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Wednesday, November 20, 2019  Spokane, Washington  Est. May 19, 1883
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News >  Pacific NW

Skywalks make it easy at cost of lively streets

This 2014 file photo shows a staircase connected to a skywalk in downtown Spokane that was removed in 2014 after years of deterioration. (Colin Mulvany / The Spokesman-Review)
This 2014 file photo shows a staircase connected to a skywalk in downtown Spokane that was removed in 2014 after years of deterioration. (Colin Mulvany / The Spokesman-Review)
Associated Press

DES MOINES, Iowa – In a city where cranes and construction barriers mark a surge in new downtown apartments, hotels and offices, the sidewalks in Des Moines’ core can be strangely quiet.

The reason is about 20 feet overhead, where bridges link a climate-controlled skywalk system that snakes through nearly 4 miles of downtown. When the skywalk was built in the 1970s, the idea was to protect office workers from the frigid winters in Iowa’s largest city and encourage businesses to resist the pull to suburban office parks. It was an instant success.

But one era’s brainstorm has become the next generation’s headache as cities are now desperate to add life to downtown. For them, the question is how to create lively streets when no one walks outside anymore.

Across the country, a debate is growing over what to do with the cozy corridors, bridges and tunnels that have helped create urban ghost towns. Cincinnati decided to dismantle half of its 1-mile-plus system, and Baltimore has taken down seven bridges, with plans to remove two more, to push people back onto the streets. Minneapolis, which is spending $50 million to overhaul its glitzy Nicollet Mall downtown, is being urged by some residents to do the same. Spokane, which has one of the most extensive systems, is turning away from any further expansion.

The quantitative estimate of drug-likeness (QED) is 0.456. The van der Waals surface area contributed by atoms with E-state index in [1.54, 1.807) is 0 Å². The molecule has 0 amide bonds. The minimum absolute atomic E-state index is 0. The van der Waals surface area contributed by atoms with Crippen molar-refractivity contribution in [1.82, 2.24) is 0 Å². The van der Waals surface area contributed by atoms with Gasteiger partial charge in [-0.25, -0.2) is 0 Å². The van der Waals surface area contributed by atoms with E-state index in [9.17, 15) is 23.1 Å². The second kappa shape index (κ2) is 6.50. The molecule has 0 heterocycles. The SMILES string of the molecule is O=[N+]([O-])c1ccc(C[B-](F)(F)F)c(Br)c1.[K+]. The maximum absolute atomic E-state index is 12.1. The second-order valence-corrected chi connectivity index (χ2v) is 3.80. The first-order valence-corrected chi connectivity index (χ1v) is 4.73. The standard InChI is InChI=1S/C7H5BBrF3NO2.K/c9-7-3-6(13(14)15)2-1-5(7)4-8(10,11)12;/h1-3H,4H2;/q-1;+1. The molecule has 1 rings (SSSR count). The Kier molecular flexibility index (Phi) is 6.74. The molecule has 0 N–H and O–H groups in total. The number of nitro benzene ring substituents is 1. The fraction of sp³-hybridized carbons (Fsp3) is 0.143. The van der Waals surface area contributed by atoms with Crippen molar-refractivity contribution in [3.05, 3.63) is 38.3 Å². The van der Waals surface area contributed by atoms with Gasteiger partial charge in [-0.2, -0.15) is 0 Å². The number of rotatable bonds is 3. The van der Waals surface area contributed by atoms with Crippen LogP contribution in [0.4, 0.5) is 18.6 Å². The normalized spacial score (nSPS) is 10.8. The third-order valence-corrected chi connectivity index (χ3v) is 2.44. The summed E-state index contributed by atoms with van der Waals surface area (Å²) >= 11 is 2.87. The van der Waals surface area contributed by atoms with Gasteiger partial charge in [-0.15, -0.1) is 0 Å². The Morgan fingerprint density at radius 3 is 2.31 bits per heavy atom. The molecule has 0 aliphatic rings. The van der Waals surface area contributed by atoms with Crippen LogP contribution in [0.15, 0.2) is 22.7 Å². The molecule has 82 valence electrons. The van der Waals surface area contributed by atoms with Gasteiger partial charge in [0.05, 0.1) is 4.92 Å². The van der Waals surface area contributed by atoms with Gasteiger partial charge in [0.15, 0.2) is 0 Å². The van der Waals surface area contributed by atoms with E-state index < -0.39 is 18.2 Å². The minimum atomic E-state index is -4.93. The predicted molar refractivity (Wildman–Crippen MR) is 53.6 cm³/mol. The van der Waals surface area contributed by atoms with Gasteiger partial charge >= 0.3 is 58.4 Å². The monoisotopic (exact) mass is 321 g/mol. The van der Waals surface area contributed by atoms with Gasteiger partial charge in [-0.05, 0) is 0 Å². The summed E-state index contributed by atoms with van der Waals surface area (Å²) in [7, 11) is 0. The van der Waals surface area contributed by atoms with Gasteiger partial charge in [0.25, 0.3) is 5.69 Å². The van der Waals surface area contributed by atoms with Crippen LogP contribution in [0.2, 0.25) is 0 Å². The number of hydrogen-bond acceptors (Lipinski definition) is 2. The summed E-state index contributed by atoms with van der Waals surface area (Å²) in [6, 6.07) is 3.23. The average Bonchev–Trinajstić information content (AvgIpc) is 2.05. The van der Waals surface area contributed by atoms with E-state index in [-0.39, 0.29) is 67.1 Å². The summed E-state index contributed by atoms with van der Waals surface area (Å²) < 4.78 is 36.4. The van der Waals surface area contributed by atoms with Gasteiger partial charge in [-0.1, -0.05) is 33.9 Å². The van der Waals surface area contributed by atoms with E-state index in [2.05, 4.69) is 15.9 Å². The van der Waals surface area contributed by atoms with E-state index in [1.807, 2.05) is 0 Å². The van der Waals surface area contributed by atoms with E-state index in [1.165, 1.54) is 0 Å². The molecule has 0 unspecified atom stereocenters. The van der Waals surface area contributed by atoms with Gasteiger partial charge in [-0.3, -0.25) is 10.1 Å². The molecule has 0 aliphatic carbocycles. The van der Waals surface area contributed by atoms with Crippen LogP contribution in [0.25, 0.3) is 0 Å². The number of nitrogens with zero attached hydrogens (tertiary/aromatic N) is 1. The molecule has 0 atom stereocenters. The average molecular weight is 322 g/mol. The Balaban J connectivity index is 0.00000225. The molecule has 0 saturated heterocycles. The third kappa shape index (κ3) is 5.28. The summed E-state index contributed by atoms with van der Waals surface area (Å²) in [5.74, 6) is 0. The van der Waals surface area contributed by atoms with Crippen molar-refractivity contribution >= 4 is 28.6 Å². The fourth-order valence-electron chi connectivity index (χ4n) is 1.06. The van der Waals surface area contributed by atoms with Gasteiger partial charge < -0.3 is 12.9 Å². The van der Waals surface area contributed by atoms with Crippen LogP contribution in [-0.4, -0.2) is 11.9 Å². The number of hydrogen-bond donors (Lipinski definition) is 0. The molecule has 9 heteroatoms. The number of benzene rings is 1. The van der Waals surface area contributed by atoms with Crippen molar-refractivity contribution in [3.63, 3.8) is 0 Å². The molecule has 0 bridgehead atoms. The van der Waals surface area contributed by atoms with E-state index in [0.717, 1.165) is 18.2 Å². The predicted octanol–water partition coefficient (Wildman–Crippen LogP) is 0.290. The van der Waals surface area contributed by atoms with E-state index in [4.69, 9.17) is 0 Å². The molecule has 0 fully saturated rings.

It’s an excruciating choice, giving up on something because it has become too effective.

“I’d get rid of them if we could, but we could never do it,” said Erin Olson-Douglas, a city planner in Des Moines, which wants a vibrant city center to keep its young workers from moving somewhere livelier.

Skywalks have joined pedestrian malls, downtown parking garages and new traffic patterns as the latest downtown experiment to achieve mixed or unintended results over the years.

While cities were flailing with new strategies, young people and baby boomers suddenly rediscovered urban living and provided new hope – but mostly for places with a lively atmosphere.

Tom Murphy, an urban revitalization expert and former mayor of Pittsburgh, said holding onto those young workers is essential because they’re highly sought by employers.

“For our history, it was always that people went where the jobs were,” Murphy said. “For the first time, we are now watching as jobs go where the people are.”

Thus, Des Moines’ dilemma. The city initially spent about $12 million in public money on its skywalks, with private landowners contributing an equal amount, and succeeded in keeping 75,000 jobs downtown.

Now, seeking a lively scene, the city is spending $4.5 million to rebuild Walnut Street, a shopping district that long ago was packed with shoppers but, thanks in part to the skywalks, is usually deserted.

Max Stanco opened the Lord Midas clothing store downtown last spring to take advantage of people moving back downtown but said the empty streets are killing him.

“If the customers don’t come in and shop, we can’t stay much longer,” he said.

Jon Snyder, a former member of the Spokane City Council, said Spokane is now worried about something that was once a matter of local pride.

“It’s not like skywalks don’t have benefits, but they signal we’ve given up on our street-level environment,” said Snyder, who has since left the council and now advises Washington’s governor on outdoor issues.

But in cold-weather cities, it won’t be easy to get people to walk outside again.

“I feel almost like a hypocrite,” said Ben Lockin, who works in a downtown investment company and ducks into the skywalk at the first opportunity. “As a person from Des Moines, I’d like to see more shops open, but I love the skywalks.”

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